‘Indonesia needs a financial revolution, which will ultimately democratise access to the best financial products.’ These are the words of Claudia Kolonas, founder of fintech start-up Pluang, which recently received $3m in funding from Indonesia tech giant Go-Jek and is one of 167 fintech start-ups now operating in Indonesia.
The demand for fintech is quite simple: Indonesia is the fourth most populous country in the world but half of the population (approximately 132 million) do not have access to a bank account. The country is a series of archipelago islands and many locals do not live close to a bank branch, or have the infrastructure to easily travel to one. This gap in the market is substantial, with a Redseer Report forecasting the fintech market to be worth $50bn in 2023, a major leap from its current valuation at $7bn.
Another factor at play is Indonesia’s emerging middle class and their increased spending power. Nielsen’s 2018 Conference Board Consumer Confidence Survey found that Indonesia is the third most optimistic country in the world after India and the Philippines (developing countries tend to be higher than developed). The index assesses consumers on their job prospects, spending intentions, and outlook on the economy.
‘Indonesia is increasingly seen as a market not to be missed by investors,’ says David Dawborn, senior international counsel for Hiswara Bunjamin & Tandjung, a Jakarta-based law firm which works in association with Herbert Smith Freehills.
‘It makes up more than one-third of the population in Southeast Asia so in terms of size it is definitely an attractive market for investors looking to expand in the region. For fintech players, Indonesia is also attractive because of the relatively high smartphone usage and internet penetration as well as affordable mobile data.
‘Most of the activities currently revolve around the electronic payment and online lending sub-sectors, but we are starting to see more initiatives in relatively newer sub-sectors, such as insurtech.’
Electronic payments are typically conducted through digital ‘e-wallets’, which as the name suggests is a service that allows you to make transactions and store money through an electronic device. Leading the way in this space is GoPay, a spinoff of Go-Jek – Indonesia’s first ‘decacorn’ company (valued at over $10bn). According to The Jakarta Post, transactions made using GoPay in February alone reached $6.3bn, nearly 70% of Gojek’s total transactions.
The company emerged from humble beginnings as a moped ride hailing app in 2010, which was in demand due to the notorious traffic problem in Jakarta. Coming to the close of 2019, the company is expected to raise another $2bn, with major backers for the company including Google, Mitsubishi, Visa, and Chinese gaming giant Tencent Holdings.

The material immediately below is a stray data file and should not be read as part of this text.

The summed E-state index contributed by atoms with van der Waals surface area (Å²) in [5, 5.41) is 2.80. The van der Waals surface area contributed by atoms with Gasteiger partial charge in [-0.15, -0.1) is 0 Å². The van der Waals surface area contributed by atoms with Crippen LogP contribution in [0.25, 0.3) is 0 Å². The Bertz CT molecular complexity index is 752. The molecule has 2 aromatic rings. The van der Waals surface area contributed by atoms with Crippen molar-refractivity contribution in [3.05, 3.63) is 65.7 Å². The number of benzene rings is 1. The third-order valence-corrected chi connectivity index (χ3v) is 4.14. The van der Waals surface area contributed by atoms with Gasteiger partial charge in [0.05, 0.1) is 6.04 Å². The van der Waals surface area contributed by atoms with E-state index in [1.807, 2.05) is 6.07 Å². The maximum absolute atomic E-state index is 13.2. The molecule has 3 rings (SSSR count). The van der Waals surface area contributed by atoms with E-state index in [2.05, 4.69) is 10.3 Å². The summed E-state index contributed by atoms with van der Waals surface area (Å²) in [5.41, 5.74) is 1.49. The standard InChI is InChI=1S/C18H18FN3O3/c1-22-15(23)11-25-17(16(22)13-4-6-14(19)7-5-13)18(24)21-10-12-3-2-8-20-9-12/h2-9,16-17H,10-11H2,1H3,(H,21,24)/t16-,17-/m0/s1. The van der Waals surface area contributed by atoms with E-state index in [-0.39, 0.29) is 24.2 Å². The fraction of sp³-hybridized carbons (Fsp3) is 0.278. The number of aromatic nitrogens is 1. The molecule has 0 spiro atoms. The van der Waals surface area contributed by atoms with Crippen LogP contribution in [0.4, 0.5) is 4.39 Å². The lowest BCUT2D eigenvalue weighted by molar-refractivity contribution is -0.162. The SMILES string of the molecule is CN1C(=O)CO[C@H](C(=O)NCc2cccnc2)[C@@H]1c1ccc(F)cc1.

For online lending, a number of peer-to-peer (P2P) lending platforms have emerged where lenders and debtors are matched with one another. The figures for companies in this space are particularly impressive with the SME lending service Koinworks receiving $16.5m in funding in June, while JULO, which provides consumer loans, received $10m in funding in September. The Indonesian financial services authority – OJK – found that registered lenders have channelled $1.1bn in loans to 2.8 million borrowers since December 2016. However, the growth of P2P lending has not been completely positive with a number of cases of loan shark behaviour. These instances have encouraged the OJK to input stricter regulations on the market.
‘The challenges typically revolve around the complexity of the regulatory framework but the government and regulators are continuously trying to improve this,’ says Dawborn. ‘In fact, they have been generally supportive of fintech developments by adopting a light touch approach and partnering with fintech associations.’
In January 2019, new regulations were introduced by the OJK to create a much clearer legal framework for fintech. Key issues these new regulations addressed include consumer education, data security, and preventing any criminal activity. Fintech companies are registered through a ‘sandbox’ approach where they operate at a small scale under the authority’s supervision. The general aim is to control the rapid growth of fintech in a way that, hopefully, won’t stifle further growth and innovation.
As for the legal market, a number of law firms are capitalising on the major deals being done in this space. Indonesia has a closed legal market so many domestic firms operate in association with international firms. For example, Herbert Smith Freehills’ affiliate, Hiswara Bunjamin & Tandjung, recently advised the Chinese tech giant Taobao on a $1.1bn investment into the Indonesian e-commerce company ‘Tokopedia’; Baker McKenzie’s associated firm, Hadiputranto, Hadinoto & Partners, represented the Indonesian conglomerate Astra International on a joint venture with the Hong Kong fintech company WeLab for a separate P2P lending platform in Indonesia; and Allen & Overy’s associated firm, Ginting & Reksodiputro, advised Go-Jek on its acquisition of three of the country’s leading fintech businesses.
It’s also important to note that the major Indonesian banks have by no means turned a blind eye to the growth in fintech, and have set up venture funds that invest specifically in fintech start-ups. Bank Mandiri, the largest state-owned bank in Indonesia, has a venture fund dedicated specifically to fintech start-ups and has a budget of $37m.
Looking towards 2020 and beyond, Dawborn believes that fintech will continue to grow and expand. ‘It is an interesting sector to watch and be part of because of the constant innovation and interaction between the traditional financial services institutions and the new players.’